In the beginning of summer in the high plain, The Meseta Central in Spain is bursting into colors, predominantly poppy red, delivering one of the two colors of the Spanish flag, the other being the golden yellow of the sun.
The expansive Meseta Central covers a large area of Castilla y León in north-western Spain. At a height of 800 m on average, the air on the plain is fresh and the breeze carries the fragrance of millions of wild flowers gracing the landscape stretching into the far horizon, fusing with the sky. They are lining the roads criss-crossing the area, selflessly providing a source of pure visual and olfactory delight.
Happiness is also finding that a lovely yarn store, Elisabeth Tricote, recently opened in our little town. It is like getting an unexpected birthday gift, something that will – hopefully – be a source of delight for years to come. A few pictures and an interesting background story will follow shortly. And as usual when exposed to a yarn environment, I spent a long time soaking in the wealth of yarn colors and textures, not leaving without at least a small yarn helping: a soft mohair for a wispy light shawlette, and a small roll of fine flax. The two new treasures are already transformed and will be part of a gift to a friend who is not allergic to wearing mohair.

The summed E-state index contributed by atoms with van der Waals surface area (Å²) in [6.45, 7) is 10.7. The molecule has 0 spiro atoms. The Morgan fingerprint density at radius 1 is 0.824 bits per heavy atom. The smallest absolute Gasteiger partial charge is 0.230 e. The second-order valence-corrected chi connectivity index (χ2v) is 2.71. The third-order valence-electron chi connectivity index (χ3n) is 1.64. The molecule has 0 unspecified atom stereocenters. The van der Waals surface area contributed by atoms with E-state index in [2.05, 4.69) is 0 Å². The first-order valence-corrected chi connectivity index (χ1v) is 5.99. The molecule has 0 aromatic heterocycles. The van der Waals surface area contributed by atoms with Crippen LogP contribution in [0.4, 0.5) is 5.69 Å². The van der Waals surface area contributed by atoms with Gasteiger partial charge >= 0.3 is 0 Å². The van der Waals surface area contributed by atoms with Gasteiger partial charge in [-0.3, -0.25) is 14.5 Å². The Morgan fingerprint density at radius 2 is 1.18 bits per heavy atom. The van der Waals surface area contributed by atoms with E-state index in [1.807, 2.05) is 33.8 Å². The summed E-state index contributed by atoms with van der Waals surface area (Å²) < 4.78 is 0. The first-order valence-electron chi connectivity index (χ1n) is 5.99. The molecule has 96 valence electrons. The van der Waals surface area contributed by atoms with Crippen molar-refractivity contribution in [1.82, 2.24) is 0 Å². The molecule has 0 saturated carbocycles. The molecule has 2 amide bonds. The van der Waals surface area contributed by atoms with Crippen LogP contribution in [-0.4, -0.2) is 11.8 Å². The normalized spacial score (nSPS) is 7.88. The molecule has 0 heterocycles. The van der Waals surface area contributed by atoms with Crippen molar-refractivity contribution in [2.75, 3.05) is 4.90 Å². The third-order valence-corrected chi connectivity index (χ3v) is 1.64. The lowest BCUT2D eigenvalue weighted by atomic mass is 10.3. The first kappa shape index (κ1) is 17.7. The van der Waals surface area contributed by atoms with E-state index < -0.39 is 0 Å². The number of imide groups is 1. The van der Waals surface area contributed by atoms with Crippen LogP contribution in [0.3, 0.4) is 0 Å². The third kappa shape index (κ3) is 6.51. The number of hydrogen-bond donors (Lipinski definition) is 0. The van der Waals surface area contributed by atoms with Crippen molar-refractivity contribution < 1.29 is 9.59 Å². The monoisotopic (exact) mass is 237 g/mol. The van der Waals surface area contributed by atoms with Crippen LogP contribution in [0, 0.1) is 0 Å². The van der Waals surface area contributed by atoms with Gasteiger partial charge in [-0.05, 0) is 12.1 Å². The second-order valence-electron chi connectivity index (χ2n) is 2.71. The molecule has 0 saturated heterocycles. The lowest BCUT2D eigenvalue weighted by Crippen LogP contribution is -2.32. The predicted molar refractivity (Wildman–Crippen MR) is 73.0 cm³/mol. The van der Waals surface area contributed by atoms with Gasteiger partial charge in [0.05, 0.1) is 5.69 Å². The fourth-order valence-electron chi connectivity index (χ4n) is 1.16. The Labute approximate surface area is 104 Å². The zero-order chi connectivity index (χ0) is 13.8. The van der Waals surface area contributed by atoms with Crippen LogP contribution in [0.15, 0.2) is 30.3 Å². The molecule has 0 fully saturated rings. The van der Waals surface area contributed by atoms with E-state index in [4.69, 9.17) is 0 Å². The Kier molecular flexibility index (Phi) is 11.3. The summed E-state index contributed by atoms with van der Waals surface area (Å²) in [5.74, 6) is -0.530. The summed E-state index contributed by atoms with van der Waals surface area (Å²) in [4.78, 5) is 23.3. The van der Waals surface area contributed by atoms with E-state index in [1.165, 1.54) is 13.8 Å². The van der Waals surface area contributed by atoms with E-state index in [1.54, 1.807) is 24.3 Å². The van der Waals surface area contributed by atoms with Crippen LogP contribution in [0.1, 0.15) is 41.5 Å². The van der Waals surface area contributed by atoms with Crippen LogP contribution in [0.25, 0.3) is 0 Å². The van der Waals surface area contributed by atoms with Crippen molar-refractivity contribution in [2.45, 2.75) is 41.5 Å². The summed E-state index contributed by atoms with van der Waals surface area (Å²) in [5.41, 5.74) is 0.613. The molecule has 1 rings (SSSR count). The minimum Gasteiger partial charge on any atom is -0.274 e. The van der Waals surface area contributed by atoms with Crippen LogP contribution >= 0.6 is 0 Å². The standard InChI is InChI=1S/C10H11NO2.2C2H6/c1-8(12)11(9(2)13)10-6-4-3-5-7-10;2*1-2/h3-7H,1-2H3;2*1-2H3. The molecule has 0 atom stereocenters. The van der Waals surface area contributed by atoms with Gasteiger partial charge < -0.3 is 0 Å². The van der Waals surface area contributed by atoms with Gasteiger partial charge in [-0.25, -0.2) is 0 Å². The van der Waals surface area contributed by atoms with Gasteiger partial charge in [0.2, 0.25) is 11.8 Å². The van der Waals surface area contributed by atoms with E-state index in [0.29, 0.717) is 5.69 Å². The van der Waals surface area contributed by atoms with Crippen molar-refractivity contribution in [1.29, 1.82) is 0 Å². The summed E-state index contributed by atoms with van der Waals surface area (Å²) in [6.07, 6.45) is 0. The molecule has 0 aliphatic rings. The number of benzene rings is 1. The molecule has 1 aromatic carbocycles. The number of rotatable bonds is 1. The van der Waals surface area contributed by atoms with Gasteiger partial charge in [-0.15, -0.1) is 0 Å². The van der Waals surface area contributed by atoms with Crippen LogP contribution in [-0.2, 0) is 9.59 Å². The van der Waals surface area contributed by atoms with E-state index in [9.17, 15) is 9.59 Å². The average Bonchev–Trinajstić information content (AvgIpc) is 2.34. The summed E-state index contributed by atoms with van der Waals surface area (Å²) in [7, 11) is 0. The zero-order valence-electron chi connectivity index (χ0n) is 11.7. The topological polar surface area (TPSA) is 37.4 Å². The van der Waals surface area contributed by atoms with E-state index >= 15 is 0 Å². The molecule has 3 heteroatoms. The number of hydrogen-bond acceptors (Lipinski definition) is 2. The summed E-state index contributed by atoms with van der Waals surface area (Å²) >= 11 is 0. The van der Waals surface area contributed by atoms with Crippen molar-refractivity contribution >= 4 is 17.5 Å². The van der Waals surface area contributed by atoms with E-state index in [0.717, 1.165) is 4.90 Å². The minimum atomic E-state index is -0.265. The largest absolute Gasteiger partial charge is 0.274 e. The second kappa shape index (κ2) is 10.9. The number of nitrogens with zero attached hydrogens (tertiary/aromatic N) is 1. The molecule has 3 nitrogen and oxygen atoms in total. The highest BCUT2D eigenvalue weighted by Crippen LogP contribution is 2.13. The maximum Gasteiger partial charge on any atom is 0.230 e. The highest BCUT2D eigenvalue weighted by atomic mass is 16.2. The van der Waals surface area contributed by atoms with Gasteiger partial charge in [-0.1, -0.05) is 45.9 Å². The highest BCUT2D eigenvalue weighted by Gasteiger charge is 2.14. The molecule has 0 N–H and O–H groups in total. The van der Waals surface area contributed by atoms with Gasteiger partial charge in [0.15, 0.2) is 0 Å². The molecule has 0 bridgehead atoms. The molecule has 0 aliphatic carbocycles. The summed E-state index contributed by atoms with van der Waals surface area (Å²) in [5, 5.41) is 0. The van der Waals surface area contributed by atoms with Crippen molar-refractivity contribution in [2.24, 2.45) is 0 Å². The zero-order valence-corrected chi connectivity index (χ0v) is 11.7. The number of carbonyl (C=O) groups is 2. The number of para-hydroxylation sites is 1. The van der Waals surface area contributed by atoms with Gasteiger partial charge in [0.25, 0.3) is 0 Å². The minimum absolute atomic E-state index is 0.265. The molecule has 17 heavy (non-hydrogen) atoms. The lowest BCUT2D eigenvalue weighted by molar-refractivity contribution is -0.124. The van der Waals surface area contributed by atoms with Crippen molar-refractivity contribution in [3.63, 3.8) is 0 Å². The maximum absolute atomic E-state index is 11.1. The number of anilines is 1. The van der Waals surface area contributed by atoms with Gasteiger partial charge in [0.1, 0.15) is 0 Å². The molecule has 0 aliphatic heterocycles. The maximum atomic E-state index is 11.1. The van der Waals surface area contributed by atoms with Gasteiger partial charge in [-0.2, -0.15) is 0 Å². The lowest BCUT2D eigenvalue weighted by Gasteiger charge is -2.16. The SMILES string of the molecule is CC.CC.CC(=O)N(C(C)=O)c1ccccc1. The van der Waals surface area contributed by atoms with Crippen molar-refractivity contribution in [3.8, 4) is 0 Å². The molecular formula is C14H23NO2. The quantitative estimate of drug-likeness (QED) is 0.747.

Beads lined up on a transparent thread outline the delicate linen/mohair flower, the center accentuated with a bead in pastel blue. See this Miracle Design Post for the pattern and don’t forget to listen to Petite Fleur by Sidney Bechet while you are there!The shawlette is so stretchy and light one can even wear it around one’s shoulders during a summer evening, at night, when a fresh breeze awakens and the hot temperatures of the day subside.
The pattern is easy: CO 24 stitches (or more, divisible by four), I added 2 for the edges left and right. Knit 2 rows. Knit pattern row: K4 (YO, K2tog, K2) and repeat until desired length. Knit 1 row. Cast off loosely. I used a US size 12 knitting needle. The pattern is by turvid2008 and published on Ravelry and in her blog.